When the administration of the estate is complete, a final accounting must be filed with the Court. This final accounting must account for all receipts and disbursements of the estate. In addition, a Petition for Final Settlement is filed that asks the Court to review the estate and verify everything is valid.
  6. Closing the estate.
    After the Court has signed off on the final accounting and verified everything is valid, the estate can be officially closed. The estate cannot be closed before: 1) six months after the date of the deceased's death and 2) the expiration of the four month notice to creditor period.

Probate Timeframe

On average, the process generally takes six to eighteen months, depending on the complexity and problems that arise and how well the heirs agree. For more complex probate estates or when the heirs do not agree, the process can take much longer.

Alternatives to Probate

If your loved one's assets are under a certain dollar amount, there are provisions that may be able to help you avoid the full probate procedure. Some of these options include:

  • Probate by affidavit
  • Small estate procedures
  • Determination of heirship

Typical Probate Costs

The Cost of Probate varies on a case by case basis depending on the unique circumstances of each probate estate. The method of calculating Probate Cost differs in Missouri and Kansas. However, several generalizations can be made.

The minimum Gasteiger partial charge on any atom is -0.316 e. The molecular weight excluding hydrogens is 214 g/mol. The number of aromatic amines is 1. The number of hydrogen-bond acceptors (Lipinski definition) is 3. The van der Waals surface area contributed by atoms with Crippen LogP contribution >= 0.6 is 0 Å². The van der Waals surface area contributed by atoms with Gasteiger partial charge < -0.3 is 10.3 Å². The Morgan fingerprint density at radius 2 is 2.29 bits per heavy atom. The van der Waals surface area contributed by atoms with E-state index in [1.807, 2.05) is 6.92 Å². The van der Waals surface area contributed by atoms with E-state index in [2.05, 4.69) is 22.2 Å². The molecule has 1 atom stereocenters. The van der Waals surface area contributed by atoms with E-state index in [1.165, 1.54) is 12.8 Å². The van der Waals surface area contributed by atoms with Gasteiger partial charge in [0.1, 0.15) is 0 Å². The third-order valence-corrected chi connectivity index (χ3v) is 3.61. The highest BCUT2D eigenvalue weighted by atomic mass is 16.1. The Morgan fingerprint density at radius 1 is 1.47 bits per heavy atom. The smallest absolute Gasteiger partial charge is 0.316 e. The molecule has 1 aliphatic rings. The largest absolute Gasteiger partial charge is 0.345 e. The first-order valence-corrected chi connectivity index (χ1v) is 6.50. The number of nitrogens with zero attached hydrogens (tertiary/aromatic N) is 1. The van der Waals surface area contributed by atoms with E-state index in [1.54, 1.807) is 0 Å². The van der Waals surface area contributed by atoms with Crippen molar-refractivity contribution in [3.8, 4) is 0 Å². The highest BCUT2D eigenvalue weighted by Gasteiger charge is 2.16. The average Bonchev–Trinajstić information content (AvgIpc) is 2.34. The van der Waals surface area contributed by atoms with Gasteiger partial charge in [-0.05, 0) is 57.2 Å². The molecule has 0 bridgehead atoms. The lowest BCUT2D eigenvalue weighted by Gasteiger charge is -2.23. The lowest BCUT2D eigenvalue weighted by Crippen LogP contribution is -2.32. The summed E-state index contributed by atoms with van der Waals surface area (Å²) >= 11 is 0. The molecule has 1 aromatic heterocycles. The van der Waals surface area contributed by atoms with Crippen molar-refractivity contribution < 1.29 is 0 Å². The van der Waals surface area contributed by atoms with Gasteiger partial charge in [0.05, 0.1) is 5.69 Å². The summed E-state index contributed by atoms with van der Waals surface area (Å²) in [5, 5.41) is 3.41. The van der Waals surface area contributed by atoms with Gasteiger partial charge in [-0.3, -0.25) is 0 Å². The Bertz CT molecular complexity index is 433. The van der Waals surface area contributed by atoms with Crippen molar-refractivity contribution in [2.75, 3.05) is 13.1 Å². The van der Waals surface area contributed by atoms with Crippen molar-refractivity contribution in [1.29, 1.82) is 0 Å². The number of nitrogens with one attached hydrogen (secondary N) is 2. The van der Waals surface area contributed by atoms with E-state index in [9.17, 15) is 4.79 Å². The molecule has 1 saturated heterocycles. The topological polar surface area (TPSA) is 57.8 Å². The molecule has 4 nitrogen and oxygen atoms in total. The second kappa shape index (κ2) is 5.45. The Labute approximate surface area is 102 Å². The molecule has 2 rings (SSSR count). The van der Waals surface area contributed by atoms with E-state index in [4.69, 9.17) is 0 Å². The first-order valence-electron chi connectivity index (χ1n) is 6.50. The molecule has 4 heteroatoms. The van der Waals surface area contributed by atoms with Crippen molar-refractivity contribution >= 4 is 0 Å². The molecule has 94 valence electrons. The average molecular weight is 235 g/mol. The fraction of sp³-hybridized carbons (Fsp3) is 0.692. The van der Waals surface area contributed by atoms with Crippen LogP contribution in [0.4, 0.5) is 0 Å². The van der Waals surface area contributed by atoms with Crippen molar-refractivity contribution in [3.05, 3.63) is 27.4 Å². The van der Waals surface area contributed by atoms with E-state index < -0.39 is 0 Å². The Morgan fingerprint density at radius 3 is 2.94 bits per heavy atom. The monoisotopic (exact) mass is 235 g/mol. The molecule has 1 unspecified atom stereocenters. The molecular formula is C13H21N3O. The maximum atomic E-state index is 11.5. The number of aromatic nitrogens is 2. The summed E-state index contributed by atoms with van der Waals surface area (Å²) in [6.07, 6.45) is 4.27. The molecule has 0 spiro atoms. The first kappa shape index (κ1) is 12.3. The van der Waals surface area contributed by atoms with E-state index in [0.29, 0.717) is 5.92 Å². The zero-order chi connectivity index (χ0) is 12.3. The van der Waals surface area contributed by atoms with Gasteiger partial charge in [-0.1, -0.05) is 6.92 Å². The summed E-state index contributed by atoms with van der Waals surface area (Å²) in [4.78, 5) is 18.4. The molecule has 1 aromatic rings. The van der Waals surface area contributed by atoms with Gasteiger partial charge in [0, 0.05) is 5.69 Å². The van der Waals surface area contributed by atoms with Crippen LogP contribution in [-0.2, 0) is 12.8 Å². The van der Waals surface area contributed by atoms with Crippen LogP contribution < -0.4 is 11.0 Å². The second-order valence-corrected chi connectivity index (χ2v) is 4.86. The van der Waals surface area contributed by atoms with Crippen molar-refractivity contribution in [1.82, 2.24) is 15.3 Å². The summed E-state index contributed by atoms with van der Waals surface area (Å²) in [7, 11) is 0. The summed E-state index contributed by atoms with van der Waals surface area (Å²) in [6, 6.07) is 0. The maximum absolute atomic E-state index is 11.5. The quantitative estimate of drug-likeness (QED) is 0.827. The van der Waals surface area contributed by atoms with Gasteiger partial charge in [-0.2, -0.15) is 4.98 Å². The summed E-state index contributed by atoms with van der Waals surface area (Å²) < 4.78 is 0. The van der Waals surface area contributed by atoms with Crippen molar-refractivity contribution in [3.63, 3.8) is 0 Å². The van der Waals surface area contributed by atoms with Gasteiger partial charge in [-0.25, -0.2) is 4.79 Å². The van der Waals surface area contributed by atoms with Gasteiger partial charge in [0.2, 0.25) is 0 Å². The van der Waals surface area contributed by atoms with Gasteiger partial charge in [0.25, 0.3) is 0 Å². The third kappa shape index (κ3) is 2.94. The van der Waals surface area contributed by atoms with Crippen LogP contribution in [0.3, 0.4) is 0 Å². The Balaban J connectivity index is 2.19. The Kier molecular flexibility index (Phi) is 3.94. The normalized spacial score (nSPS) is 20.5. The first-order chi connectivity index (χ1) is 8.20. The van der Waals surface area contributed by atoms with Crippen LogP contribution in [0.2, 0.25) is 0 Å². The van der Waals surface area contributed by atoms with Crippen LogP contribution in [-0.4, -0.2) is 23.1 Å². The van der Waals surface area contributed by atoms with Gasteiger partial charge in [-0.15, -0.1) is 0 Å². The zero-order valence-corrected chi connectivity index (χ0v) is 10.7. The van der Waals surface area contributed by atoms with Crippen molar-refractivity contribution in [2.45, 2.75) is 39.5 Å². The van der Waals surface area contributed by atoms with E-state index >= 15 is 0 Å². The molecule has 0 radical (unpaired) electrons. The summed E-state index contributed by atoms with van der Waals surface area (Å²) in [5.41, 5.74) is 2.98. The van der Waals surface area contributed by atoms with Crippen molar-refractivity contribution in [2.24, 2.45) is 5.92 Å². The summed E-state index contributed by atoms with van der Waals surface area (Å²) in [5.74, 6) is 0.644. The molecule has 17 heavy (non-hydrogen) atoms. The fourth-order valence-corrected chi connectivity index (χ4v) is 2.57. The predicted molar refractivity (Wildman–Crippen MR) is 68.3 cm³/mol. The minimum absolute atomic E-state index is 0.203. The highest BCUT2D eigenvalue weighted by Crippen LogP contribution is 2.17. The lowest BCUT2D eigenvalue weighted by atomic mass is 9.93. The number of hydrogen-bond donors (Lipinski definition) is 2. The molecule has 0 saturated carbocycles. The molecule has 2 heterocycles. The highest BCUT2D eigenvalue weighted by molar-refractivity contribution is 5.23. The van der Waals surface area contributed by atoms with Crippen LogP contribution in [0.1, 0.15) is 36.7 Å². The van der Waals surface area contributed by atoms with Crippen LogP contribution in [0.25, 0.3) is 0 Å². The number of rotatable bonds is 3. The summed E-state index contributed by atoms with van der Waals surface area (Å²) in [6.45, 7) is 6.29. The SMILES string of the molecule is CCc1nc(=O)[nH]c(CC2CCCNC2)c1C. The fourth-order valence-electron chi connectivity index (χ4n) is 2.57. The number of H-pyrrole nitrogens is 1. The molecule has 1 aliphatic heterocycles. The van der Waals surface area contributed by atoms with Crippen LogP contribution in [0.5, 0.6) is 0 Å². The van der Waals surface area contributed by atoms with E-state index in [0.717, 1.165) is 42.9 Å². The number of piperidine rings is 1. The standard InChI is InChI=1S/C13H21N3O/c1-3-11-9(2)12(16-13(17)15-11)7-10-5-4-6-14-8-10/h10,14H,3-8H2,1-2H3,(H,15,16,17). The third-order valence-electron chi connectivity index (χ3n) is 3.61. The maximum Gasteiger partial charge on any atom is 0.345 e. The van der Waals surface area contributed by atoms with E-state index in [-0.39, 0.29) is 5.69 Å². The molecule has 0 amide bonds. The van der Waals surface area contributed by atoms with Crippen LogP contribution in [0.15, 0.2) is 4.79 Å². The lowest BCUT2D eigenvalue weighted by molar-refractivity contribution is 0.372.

In Kansas, the fee of the executor and lawyer are not fixed by any law or court rule. They must be reasonable and reflect the fair value of the services actually rendered in relation to the size of the Probate Estate. The fees of the executor and lawyer are subject to the approval of the Probate Court. The Probate Costs include (1) court costs & filing fees which are set by law, (2) publication costs, (3) bond premiums, if required, (4) executor fees, and (5) attorney fees. Most attorneys charge by the hour for this type of case. As a general guide, you can refer to the Missouri minimum fee schedule below.

In Missouri, the Cost of Probate is computed based on the value of the Probate Estate. Missouri law provides a minimum fee for both the executor and the attorney. This minimum fee is as follows (the best case scenario if the executor and attorney are the same person):

Probate Estate Typical Probate Costs

Without proper planning, for a married couple, the probate costs may apply at the death of each spouse (increasing the total cost). However, it is my experience that the bulk of the Probate Costs are usually incurred upon the death of the surviving spouse (when the assets are transferred to the children or other heirs).